Comelec OKs plan to conduct internet voting for overseas workers in 2025

Dwight de Leon

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Comelec OKs plan to conduct internet voting for overseas workers in 2025

ONSITE VOTING. Filipinos vote at the Philippine consulate in Los Angeles on May 8, 2022. The USA follows a postal mode of voting but voters were allowed to fill in their ballots onsite.

Philippine consulate general in Los Angeles

Unlike in previous administrations, the Comelec, under chairman George Garcia, says a new law won't be necessary to introduce internet voting for overseas Filipinos

MANILA, Philippines – The Commission on Elections (Comelec) made public yet another ambitious policy for the 2025 midterm elections – allowing internet voting for overseas Filipinos.

Comelec Chairman George Garcia said the move is meant to increase voter turnout among Filipinos abroad.

“Spending P411 million (for overseas voting) but resulting in a dismal 39% turnout is not value for money so to speak. Why are not so many overseas Filipinos voting personally or by mail? Maybe they need another mode,” he told reporters on Wednesday, May 17.

The 39% turnout in the 2022 polls, however, is the highest since the Philippines allowed overseas voting. Voting personally in the country’s foreign posts or by mail are the modes currently allowed for overseas Filipinos.

Garcia entered the poll body as chairman in August 2023. The Comelec, under the leadership of his predecessor Sheriff Abas, already initiated steps for possible internet voting in 2025.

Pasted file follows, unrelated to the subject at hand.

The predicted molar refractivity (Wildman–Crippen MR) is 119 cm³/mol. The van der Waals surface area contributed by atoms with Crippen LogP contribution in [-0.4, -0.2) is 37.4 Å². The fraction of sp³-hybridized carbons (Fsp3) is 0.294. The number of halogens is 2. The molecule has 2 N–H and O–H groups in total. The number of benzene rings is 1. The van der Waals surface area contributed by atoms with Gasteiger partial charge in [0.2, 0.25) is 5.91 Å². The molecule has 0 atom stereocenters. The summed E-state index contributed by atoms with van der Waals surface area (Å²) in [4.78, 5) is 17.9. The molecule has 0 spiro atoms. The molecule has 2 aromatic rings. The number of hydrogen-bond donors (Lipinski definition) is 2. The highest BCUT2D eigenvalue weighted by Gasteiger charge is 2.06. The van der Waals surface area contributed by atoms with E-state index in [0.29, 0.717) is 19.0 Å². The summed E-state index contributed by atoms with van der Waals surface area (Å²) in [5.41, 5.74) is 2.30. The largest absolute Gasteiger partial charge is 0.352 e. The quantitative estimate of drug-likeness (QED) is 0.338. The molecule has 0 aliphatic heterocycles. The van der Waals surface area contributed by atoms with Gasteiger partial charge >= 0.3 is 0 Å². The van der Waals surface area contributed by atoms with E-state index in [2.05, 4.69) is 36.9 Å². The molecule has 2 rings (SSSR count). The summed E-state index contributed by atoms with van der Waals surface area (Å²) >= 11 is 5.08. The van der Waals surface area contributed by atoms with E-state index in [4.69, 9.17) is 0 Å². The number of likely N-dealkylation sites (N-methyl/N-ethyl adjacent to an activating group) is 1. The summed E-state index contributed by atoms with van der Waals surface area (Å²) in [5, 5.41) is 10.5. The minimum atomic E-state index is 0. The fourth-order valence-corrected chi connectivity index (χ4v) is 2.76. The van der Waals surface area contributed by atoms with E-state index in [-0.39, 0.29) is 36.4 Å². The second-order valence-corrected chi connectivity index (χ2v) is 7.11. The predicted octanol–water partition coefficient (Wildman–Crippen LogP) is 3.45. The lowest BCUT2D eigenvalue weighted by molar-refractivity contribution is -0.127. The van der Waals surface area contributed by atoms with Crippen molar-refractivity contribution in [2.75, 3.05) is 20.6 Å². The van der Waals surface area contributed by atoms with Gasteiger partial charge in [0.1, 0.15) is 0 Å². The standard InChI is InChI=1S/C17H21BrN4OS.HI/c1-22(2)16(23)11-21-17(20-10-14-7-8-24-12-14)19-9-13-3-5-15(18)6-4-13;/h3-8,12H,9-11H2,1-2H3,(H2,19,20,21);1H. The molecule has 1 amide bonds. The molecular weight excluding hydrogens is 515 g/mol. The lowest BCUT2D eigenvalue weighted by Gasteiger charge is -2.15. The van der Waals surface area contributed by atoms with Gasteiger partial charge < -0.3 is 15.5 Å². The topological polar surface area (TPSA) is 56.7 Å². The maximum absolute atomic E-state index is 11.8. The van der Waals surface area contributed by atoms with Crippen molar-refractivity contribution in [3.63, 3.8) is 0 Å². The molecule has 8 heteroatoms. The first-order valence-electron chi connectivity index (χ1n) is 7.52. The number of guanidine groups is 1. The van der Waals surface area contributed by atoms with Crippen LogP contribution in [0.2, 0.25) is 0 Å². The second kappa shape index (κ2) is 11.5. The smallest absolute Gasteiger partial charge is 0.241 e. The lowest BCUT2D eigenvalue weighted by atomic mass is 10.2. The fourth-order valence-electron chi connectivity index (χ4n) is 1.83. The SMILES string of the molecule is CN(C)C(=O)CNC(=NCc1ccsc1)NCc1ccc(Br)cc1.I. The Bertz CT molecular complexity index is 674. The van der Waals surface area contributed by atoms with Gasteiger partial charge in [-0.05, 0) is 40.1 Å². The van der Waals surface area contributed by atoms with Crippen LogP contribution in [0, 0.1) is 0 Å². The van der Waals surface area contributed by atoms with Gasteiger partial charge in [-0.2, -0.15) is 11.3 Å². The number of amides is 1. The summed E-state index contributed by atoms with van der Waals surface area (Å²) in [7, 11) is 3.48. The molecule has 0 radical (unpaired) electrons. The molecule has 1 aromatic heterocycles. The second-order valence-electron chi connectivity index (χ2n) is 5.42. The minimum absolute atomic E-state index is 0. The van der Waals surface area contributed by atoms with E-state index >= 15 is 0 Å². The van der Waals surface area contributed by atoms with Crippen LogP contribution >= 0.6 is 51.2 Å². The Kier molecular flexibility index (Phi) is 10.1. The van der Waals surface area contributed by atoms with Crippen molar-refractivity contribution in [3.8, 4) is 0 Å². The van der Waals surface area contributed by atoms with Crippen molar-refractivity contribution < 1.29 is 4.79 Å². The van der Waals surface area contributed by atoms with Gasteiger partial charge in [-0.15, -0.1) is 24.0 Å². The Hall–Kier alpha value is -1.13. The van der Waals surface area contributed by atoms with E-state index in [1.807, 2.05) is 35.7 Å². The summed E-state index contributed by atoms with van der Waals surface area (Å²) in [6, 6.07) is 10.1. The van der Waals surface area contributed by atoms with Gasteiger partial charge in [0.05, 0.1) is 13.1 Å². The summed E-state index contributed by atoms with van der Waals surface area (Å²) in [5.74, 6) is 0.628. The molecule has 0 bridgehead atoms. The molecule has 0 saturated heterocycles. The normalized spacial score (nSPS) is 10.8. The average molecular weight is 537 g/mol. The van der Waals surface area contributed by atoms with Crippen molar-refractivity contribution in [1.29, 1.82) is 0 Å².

These included test runs with companies that presented their online voting technology to the Philippine poll body.

Comelec OKs plan to conduct internet voting for overseas workers in 2025
Pushing the envelope

Under Abas’ leadership, however, the Comelec was insistent that a new law was necessary in order for internet voting to materialize, based on its reading of Republic Act No. 10590 or the Overseas Voting Act of 2013.

That measure allows Comelec to explore other ways to efficiently conduct overseas voting, “whether paper-based, electronic-based, or internet-based technology.” Results of its evaluation must be submitted to Congress.

But Garcia, in another pushing-the-envelope move that could potentially be challenged in the Supreme Court, said no new legislation is needed in order to introduce internet voting for overseas workers.

“It can be assumed that the Congress has yielded to the expertise and knowledge of the commission in understanding the peculiarities attendant to the overseas voting process, to the extent that Congress no longer required prior approval in the form of legislation in order for the Commission to promulgate rules and regulations and consequently, implement other means of overseas voting that are more reliable, secure, and efficient,” a Comelec press release reads, citing Garcia.

Overseas voting no easy task

Participating in Philippine elections can be a logistics headache for many overseas Filipinos.

Senator Francis Tolentino pointed out in a hearing in 2021 that seafarers are often deprived of their right to vote because they are at sea most of the time.

While the current process allows seafarers to vote by going to the nearest embassy or consular post during the 30-day voting period, Tolentino noted that most seafarers are at sea for six months, which is the usual duration of their contracts.

There are also Filipinos who registered to vote in the Philippines before the polls but are not able to cast their ballots because they are deployed abroad on election day.

A total of 1.6 million voters were registered in the 2022 elections, but only around 626,000 Filipinos cast their ballots. –

Comelec seeks early voting for senior citizens, online voting for OFWs

Comelec seeks early voting for senior citizens, online voting for OFWs

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Dwight de Leon

Dwight de Leon is a multimedia reporter who covers President Ferdinand Marcos Jr., the Malacañang, and the Commission on Elections for Rappler.